Monday, September 26, 2011

Video: Musical Punctuation

Dear All,

I've just rediscovered this video from YouTube which showed a 10 minute clip from the Dean Martin show.

The clip is funny and yet demonstrates a creative way to highlight the proper use of punctuation in sentences (in lyrics of the songs).

It's great fun also for our students especially those who have a working knowledge of English to appreciate this clip.


Rodney Tan

Sunday, September 25, 2011

Website & Contest: 10 Websites and Blogs of Punctuation Protectors

10 Websites and Blogs of Punctuation Protectors

Posted: 23 Sep 2011 09:58 PM PDT

In honor of National Punctuation Day, commemorated on September 24 (you didn’t forget, did you?), here’s a directory of Web sites documenting, usually with photographs, egregious punctuation errors.

First, by the way, note that the founder of National Punctuation Day, a freelance business-newsletter writer named Jeff Rubin, sponsors a Punctuation Paragraph Contest. The only rule is that you must write one paragraph, maximum of three sentences, using these punctuation marks:

apostrophe, brackets, colon, comma, dash, ellipsis, exclamation point, hyphen, parentheses, period, question mark, quotation mark, and semicolon.

(You may use a punctuation mark more than once.) Send your entry to the email address at Rubin’s Web site  by September 30, 2011.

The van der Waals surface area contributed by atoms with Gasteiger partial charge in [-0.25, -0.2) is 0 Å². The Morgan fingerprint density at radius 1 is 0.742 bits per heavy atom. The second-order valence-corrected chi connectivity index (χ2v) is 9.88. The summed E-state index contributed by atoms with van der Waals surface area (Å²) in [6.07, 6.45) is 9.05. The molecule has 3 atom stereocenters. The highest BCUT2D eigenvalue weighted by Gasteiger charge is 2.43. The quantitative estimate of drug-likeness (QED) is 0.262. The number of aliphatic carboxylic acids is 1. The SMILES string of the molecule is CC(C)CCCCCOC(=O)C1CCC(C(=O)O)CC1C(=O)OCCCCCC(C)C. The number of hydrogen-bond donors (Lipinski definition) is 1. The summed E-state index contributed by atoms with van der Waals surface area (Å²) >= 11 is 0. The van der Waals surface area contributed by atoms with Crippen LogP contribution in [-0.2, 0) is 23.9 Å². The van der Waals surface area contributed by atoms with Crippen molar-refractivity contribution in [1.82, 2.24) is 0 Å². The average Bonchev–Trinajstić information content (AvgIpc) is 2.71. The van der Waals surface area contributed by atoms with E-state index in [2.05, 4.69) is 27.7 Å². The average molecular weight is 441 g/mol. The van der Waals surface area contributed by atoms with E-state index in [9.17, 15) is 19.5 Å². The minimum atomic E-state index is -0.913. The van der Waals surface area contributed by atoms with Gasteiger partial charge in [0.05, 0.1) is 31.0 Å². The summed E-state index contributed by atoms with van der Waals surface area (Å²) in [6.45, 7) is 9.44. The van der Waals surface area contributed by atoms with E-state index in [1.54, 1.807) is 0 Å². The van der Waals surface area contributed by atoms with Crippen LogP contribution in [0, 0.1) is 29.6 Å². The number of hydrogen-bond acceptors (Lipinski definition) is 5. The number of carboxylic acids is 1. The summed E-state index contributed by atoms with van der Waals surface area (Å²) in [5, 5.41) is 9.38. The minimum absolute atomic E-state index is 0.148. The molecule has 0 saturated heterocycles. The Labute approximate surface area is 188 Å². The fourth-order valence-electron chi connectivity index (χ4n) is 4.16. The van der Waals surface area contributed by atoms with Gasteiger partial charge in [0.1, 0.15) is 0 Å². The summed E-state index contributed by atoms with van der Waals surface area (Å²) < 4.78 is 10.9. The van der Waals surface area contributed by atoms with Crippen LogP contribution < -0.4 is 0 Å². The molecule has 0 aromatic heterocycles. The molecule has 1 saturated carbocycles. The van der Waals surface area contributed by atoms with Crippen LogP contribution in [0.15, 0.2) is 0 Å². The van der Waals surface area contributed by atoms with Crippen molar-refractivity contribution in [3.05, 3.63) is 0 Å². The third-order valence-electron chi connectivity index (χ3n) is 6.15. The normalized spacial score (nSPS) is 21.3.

*1.* Apostrophe Abuse

Tagline: Links and visuals illustrating an orthographic pet peeve.

*2.* Apostrophe Catastrophes

Tagline: The Worlds’ Worst. Punctuation;

*3.* The Apostrophe Protection Society

Tagline: Examples of misuse of the apostrophe as seen by you!

*4.* The “Blog” of “Unnecessary” Quotation Marks

Tagline: none

*5.* English Fail Blog

Tagline: Public Butcherings of the English Language

*6.* The Gallery Of “Misused” Quotation Marks

Tagline: none

*7.* GrammarBlog

Tagline: Mocking poor grammar since 2007

*8.* The Grammar Vandal

Tagline: Taking it to the streets and correcting America, one comma at a time.

*9.* The Great Typo Hunt

Tagline: none

*10.* Wordsplosion

Tagline: Showcasing the best of the worst of the wide world of words


*Original Post: *10 Websites and Blogs of Punctuation Protectors

*Your eBook*: Click here to download the Basic English Grammar ebook.


Tuesday, September 13, 2011

News: Singapore's Language Battle - British ENglish or American English?

Dear All,

Singapore is in a dilemma: to continue to use the Queen's English which  the citizens have been taught all this while or to adopt the American English which is so prevalent in the business and entertainment world.

Lee Kuan Yu seems to have have his mind made up to go along with the current trend of adopting the American style of the English language for all its citizens.